A future’s result value is the value of the last expression evaluated in its body.

A future’s body executes only once, and its value gets cached.

When you dereference a future, you indicate that the result is required right now and that evaluation should stop until the result is obtained. Hence, dereferencing a future will block if the future hasn’t returned a value.

Delays allow you to define a task without having to execute it or require the result immediately.

You can evaluate the delay and get its result by dereferencing it or by using force.

Like futures, a delay is run only once and its result is cached.

Promises allow you to express that you expect a result without having to define the task that should produce it or when that task should run.

You create promises using promise and deliver a result to them using deliver.

if dereference a promise without first delivering a value, the program would block until a promise was delivered, just like with futures and delays.

You can only deliver a result to a promise once.

One use for promises is to find the first satisfactory element in a collection of data.

For a concurrent program to function correctly, the tasks need to be split into a serial portion and a parallel portion.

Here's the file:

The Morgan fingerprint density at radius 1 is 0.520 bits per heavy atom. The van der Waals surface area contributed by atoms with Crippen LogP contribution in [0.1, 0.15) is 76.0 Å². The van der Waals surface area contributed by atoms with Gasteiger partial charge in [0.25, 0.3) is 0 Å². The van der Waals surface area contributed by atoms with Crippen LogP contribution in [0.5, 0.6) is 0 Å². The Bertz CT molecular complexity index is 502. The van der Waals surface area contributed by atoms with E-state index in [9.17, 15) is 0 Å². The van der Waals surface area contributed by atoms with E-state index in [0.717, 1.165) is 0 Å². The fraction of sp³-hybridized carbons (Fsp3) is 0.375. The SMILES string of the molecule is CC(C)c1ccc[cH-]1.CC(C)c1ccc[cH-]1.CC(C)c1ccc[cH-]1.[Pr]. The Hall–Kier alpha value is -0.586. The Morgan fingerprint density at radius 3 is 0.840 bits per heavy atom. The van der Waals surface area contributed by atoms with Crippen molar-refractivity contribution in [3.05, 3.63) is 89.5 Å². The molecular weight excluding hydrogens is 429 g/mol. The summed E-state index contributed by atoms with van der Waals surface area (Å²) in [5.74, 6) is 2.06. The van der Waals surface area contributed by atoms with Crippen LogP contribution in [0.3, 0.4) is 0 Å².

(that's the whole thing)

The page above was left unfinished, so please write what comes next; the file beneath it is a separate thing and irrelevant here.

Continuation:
Instead of running each task serially, the concurrent parts can run in parallel while coordinating the serial parts (the ones that access a shared resource) to execute in sequence/serially.


Reading: Clojure for the Brave – ch 6

Chapter 6

Symbols and Vars

  • vars are the memory address that contains the value and symbols are a human-friendly name for that address
  • Given a symbol, clojure tries to find a var corresponding to it in the current namespace
  • If you want to use the symbol and not the var it refers to, then you have to quote it (either using quote or ')
(def books ["b1" "b2"])
; => #'user/books

; => ["b1" "b2"]

This code tells Clojure:

  1. Update the current namespace’s map with the association between books and the var.
  2. Find a free storage in memory and store ["a" "b"] in it
  3. Write the found address back into the var.
  4. Return the var (in this case, #'user/books).

This process is called interning a var. You can interact with a namespace’s map of symbols-to-interned-vars using ns-interns. #'user/great-books is the reader form of a var

(deref #'user/books) tells clojure: ““Get the shelf number from the var, go to that shelf number, grab what’s on it, and give it to me!”